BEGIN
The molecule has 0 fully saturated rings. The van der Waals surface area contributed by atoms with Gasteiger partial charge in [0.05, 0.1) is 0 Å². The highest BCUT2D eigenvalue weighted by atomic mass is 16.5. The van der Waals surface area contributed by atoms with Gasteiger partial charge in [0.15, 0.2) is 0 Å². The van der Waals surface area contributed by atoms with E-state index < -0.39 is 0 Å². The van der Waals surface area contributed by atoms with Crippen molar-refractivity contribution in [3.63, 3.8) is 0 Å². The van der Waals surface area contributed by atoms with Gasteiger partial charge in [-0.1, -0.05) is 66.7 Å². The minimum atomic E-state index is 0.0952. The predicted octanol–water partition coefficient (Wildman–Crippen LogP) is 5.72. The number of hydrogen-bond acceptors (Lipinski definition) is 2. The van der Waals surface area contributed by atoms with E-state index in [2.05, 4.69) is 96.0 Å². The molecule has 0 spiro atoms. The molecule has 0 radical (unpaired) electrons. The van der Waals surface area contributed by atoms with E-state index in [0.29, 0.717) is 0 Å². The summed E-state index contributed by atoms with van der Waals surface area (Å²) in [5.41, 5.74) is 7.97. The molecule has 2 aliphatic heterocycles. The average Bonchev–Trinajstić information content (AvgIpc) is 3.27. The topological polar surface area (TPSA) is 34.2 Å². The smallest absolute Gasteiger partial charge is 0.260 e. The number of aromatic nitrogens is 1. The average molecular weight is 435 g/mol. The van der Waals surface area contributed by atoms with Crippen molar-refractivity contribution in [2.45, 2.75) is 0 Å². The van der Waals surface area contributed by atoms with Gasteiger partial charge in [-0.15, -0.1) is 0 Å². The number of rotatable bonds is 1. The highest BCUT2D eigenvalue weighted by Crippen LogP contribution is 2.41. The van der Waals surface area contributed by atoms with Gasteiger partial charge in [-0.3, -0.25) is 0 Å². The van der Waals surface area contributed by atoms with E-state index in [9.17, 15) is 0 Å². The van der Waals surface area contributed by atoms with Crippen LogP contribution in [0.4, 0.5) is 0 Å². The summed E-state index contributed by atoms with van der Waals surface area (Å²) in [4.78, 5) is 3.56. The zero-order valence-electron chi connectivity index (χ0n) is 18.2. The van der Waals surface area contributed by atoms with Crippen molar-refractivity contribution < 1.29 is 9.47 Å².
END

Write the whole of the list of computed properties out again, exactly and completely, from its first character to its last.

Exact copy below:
The molecule has 0 fully saturated rings. The van der Waals surface area contributed by atoms with Gasteiger partial charge in [0.05, 0.1) is 0 Å². The highest BCUT2D eigenvalue weighted by atomic mass is 16.5. The van der Waals surface area contributed by atoms with Gasteiger partial charge in [0.15, 0.2) is 0 Å². The van der Waals surface area contributed by atoms with E-state index < -0.39 is 0 Å². The van der Waals surface area contributed by atoms with Crippen molar-refractivity contribution in [3.63, 3.8) is 0 Å². The van der Waals surface area contributed by atoms with Gasteiger partial charge in [-0.1, -0.05) is 66.7 Å². The minimum atomic E-state index is 0.0952. The predicted octanol–water partition coefficient (Wildman–Crippen LogP) is 5.72. The number of hydrogen-bond acceptors (Lipinski definition) is 2. The van der Waals surface area contributed by atoms with E-state index in [2.05, 4.69) is 96.0 Å². The molecule has 0 spiro atoms. The molecule has 0 radical (unpaired) electrons. The van der Waals surface area contributed by atoms with E-state index in [0.29, 0.717) is 0 Å². The summed E-state index contributed by atoms with van der Waals surface area (Å²) in [5.41, 5.74) is 7.97. The molecule has 2 aliphatic heterocycles. The average Bonchev–Trinajstić information content (AvgIpc) is 3.27. The topological polar surface area (TPSA) is 34.2 Å². The smallest absolute Gasteiger partial charge is 0.260 e. The number of aromatic nitrogens is 1. The average molecular weight is 435 g/mol. The van der Waals surface area contributed by atoms with Crippen molar-refractivity contribution in [2.45, 2.75) is 0 Å². The van der Waals surface area contributed by atoms with Gasteiger partial charge in [-0.15, -0.1) is 0 Å². The number of rotatable bonds is 1. The highest BCUT2D eigenvalue weighted by Crippen LogP contribution is 2.41. The van der Waals surface area contributed by atoms with Gasteiger partial charge in [-0.3, -0.25) is 0 Å². The van der Waals surface area contributed by atoms with E-state index in [9.17, 15) is 0 Å². The van der Waals surface area contributed by atoms with Crippen LogP contribution in [0.4, 0.5) is 0 Å². The summed E-state index contributed by atoms with van der Waals surface area (Å²) in [4.78, 5) is 3.56. The zero-order valence-electron chi connectivity index (χ0n) is 18.2. The van der Waals surface area contributed by atoms with Crippen molar-refractivity contribution < 1.29 is 9.47 Å².